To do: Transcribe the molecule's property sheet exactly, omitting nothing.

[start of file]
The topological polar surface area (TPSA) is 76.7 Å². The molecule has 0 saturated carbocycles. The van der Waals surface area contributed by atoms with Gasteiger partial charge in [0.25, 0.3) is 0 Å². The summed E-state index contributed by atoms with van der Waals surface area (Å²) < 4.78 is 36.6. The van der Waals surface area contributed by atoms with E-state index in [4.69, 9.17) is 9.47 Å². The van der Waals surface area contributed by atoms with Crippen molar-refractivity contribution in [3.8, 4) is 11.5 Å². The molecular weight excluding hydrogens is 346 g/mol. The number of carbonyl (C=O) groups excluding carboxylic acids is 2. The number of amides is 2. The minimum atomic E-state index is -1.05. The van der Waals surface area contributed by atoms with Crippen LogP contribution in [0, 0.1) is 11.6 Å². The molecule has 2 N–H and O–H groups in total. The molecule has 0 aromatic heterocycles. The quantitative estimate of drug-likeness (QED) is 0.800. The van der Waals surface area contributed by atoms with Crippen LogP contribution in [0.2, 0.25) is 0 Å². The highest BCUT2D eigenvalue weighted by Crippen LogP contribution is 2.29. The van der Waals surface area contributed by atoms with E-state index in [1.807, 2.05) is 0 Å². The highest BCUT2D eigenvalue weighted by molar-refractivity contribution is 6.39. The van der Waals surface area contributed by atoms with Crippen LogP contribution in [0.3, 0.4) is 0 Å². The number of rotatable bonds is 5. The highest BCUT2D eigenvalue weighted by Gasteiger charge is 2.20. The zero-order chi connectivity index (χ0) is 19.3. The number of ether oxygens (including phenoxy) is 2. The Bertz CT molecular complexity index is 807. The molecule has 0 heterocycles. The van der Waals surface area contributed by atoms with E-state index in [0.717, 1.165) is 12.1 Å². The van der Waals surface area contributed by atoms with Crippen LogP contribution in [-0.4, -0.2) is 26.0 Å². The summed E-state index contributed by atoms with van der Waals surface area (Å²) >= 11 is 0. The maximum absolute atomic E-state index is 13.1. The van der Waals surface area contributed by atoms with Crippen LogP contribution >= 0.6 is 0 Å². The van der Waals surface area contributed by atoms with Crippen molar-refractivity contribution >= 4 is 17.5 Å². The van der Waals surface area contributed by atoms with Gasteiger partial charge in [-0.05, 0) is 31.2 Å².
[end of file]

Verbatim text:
The topological polar surface area (TPSA) is 76.7 Å². The molecule has 0 saturated carbocycles. The van der Waals surface area contributed by atoms with Gasteiger partial charge in [0.25, 0.3) is 0 Å². The summed E-state index contributed by atoms with van der Waals surface area (Å²) < 4.78 is 36.6. The van der Waals surface area contributed by atoms with E-state index in [4.69, 9.17) is 9.47 Å². The van der Waals surface area contributed by atoms with Crippen molar-refractivity contribution in [3.8, 4) is 11.5 Å². The molecular weight excluding hydrogens is 346 g/mol. The number of carbonyl (C=O) groups excluding carboxylic acids is 2. The number of amides is 2. The minimum atomic E-state index is -1.05. The van der Waals surface area contributed by atoms with Crippen LogP contribution in [0, 0.1) is 11.6 Å². The molecule has 2 N–H and O–H groups in total. The molecule has 0 aromatic heterocycles. The quantitative estimate of drug-likeness (QED) is 0.800. The van der Waals surface area contributed by atoms with Crippen LogP contribution in [0.2, 0.25) is 0 Å². The highest BCUT2D eigenvalue weighted by Crippen LogP contribution is 2.29. The van der Waals surface area contributed by atoms with E-state index in [1.807, 2.05) is 0 Å². The highest BCUT2D eigenvalue weighted by molar-refractivity contribution is 6.39. The van der Waals surface area contributed by atoms with Crippen LogP contribution in [0.3, 0.4) is 0 Å². The number of rotatable bonds is 5. The highest BCUT2D eigenvalue weighted by Gasteiger charge is 2.20. The zero-order chi connectivity index (χ0) is 19.3. The number of ether oxygens (including phenoxy) is 2. The Bertz CT molecular complexity index is 807. The molecule has 0 heterocycles. The van der Waals surface area contributed by atoms with E-state index in [0.717, 1.165) is 12.1 Å². The van der Waals surface area contributed by atoms with Crippen LogP contribution in [-0.4, -0.2) is 26.0 Å². The summed E-state index contributed by atoms with van der Waals surface area (Å²) >= 11 is 0. The maximum absolute atomic E-state index is 13.1. The van der Waals surface area contributed by atoms with Crippen LogP contribution >= 0.6 is 0 Å². The van der Waals surface area contributed by atoms with Crippen molar-refractivity contribution >= 4 is 17.5 Å². The van der Waals surface area contributed by atoms with Gasteiger partial charge in [-0.05, 0) is 31.2 Å².